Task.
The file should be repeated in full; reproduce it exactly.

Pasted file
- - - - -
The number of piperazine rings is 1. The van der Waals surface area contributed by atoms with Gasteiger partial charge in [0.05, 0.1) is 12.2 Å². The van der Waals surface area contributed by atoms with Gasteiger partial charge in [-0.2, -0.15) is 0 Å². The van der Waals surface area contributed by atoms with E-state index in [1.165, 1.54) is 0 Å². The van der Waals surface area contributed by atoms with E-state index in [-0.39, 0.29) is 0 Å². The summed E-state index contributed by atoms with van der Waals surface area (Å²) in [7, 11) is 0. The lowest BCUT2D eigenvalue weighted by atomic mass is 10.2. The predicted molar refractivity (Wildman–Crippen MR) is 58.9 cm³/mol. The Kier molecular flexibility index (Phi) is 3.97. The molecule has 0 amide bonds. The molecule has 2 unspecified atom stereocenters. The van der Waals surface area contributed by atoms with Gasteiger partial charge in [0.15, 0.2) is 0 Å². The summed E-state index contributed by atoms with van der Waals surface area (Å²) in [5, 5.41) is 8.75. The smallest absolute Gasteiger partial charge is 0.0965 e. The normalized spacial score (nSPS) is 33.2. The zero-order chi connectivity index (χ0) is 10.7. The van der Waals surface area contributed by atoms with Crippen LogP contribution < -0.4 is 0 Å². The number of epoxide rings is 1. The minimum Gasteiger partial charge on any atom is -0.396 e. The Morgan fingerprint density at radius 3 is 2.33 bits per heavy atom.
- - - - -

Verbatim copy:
The number of piperazine rings is 1. The van der Waals surface area contributed by atoms with Gasteiger partial charge in [0.05, 0.1) is 12.2 Å². The van der Waals surface area contributed by atoms with Gasteiger partial charge in [-0.2, -0.15) is 0 Å². The van der Waals surface area contributed by atoms with E-state index in [1.165, 1.54) is 0 Å². The van der Waals surface area contributed by atoms with E-state index in [-0.39, 0.29) is 0 Å². The summed E-state index contributed by atoms with van der Waals surface area (Å²) in [7, 11) is 0. The lowest BCUT2D eigenvalue weighted by atomic mass is 10.2. The predicted molar refractivity (Wildman–Crippen MR) is 58.9 cm³/mol. The Kier molecular flexibility index (Phi) is 3.97. The molecule has 0 amide bonds. The molecule has 2 unspecified atom stereocenters. The van der Waals surface area contributed by atoms with Gasteiger partial charge in [0.15, 0.2) is 0 Å². The summed E-state index contributed by atoms with van der Waals surface area (Å²) in [5, 5.41) is 8.75. The smallest absolute Gasteiger partial charge is 0.0965 e. The normalized spacial score (nSPS) is 33.2. The zero-order chi connectivity index (χ0) is 10.7. The van der Waals surface area contributed by atoms with Crippen LogP contribution < -0.4 is 0 Å². The number of epoxide rings is 1. The minimum Gasteiger partial charge on any atom is -0.396 e. The Morgan fingerprint density at radius 3 is 2.33 bits per heavy atom.